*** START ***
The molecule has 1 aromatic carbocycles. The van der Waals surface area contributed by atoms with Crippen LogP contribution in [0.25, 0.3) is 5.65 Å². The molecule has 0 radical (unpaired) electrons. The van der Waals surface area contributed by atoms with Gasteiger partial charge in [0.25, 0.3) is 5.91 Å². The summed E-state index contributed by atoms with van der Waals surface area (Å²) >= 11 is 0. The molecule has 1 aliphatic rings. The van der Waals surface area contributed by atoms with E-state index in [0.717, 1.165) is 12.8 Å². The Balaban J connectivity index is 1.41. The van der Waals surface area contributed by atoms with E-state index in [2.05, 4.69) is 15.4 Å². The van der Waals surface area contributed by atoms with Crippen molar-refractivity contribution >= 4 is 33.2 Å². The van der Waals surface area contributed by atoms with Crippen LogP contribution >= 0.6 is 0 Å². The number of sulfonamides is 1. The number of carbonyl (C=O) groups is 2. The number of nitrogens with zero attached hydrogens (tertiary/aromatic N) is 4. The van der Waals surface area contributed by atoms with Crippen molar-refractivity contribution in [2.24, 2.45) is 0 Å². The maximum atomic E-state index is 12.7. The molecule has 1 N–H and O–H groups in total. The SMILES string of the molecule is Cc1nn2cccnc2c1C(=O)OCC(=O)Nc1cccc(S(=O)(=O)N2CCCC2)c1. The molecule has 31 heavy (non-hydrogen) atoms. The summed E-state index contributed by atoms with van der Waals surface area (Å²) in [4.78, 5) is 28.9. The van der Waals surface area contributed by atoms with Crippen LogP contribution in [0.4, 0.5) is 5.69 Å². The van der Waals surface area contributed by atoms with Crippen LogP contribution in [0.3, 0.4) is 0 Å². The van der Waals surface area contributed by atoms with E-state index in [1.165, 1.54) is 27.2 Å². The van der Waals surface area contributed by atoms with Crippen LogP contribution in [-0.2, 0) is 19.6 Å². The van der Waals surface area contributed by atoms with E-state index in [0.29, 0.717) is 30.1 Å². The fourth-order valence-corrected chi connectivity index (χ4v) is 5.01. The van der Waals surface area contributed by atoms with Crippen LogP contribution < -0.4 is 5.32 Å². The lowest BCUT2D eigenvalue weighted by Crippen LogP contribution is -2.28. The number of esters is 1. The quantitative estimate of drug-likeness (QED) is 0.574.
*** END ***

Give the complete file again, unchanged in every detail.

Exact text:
The molecule has 1 aromatic carbocycles. The van der Waals surface area contributed by atoms with Crippen LogP contribution in [0.25, 0.3) is 5.65 Å². The molecule has 0 radical (unpaired) electrons. The van der Waals surface area contributed by atoms with Gasteiger partial charge in [0.25, 0.3) is 5.91 Å². The summed E-state index contributed by atoms with van der Waals surface area (Å²) >= 11 is 0. The molecule has 1 aliphatic rings. The van der Waals surface area contributed by atoms with E-state index in [0.717, 1.165) is 12.8 Å². The Balaban J connectivity index is 1.41. The van der Waals surface area contributed by atoms with E-state index in [2.05, 4.69) is 15.4 Å². The van der Waals surface area contributed by atoms with Crippen molar-refractivity contribution >= 4 is 33.2 Å². The van der Waals surface area contributed by atoms with Crippen LogP contribution >= 0.6 is 0 Å². The number of sulfonamides is 1. The number of carbonyl (C=O) groups is 2. The number of nitrogens with zero attached hydrogens (tertiary/aromatic N) is 4. The van der Waals surface area contributed by atoms with Crippen molar-refractivity contribution in [2.24, 2.45) is 0 Å². The maximum atomic E-state index is 12.7. The molecule has 1 N–H and O–H groups in total. The SMILES string of the molecule is Cc1nn2cccnc2c1C(=O)OCC(=O)Nc1cccc(S(=O)(=O)N2CCCC2)c1. The molecule has 31 heavy (non-hydrogen) atoms. The summed E-state index contributed by atoms with van der Waals surface area (Å²) in [4.78, 5) is 28.9. The van der Waals surface area contributed by atoms with Crippen LogP contribution in [0.4, 0.5) is 5.69 Å². The van der Waals surface area contributed by atoms with Crippen LogP contribution in [0.3, 0.4) is 0 Å². The van der Waals surface area contributed by atoms with E-state index in [1.165, 1.54) is 27.2 Å². The van der Waals surface area contributed by atoms with Crippen LogP contribution in [-0.2, 0) is 19.6 Å². The van der Waals surface area contributed by atoms with E-state index in [0.29, 0.717) is 30.1 Å². The fourth-order valence-corrected chi connectivity index (χ4v) is 5.01. The van der Waals surface area contributed by atoms with Crippen LogP contribution < -0.4 is 5.32 Å². The lowest BCUT2D eigenvalue weighted by Crippen LogP contribution is -2.28. The number of esters is 1. The quantitative estimate of drug-likeness (QED) is 0.574.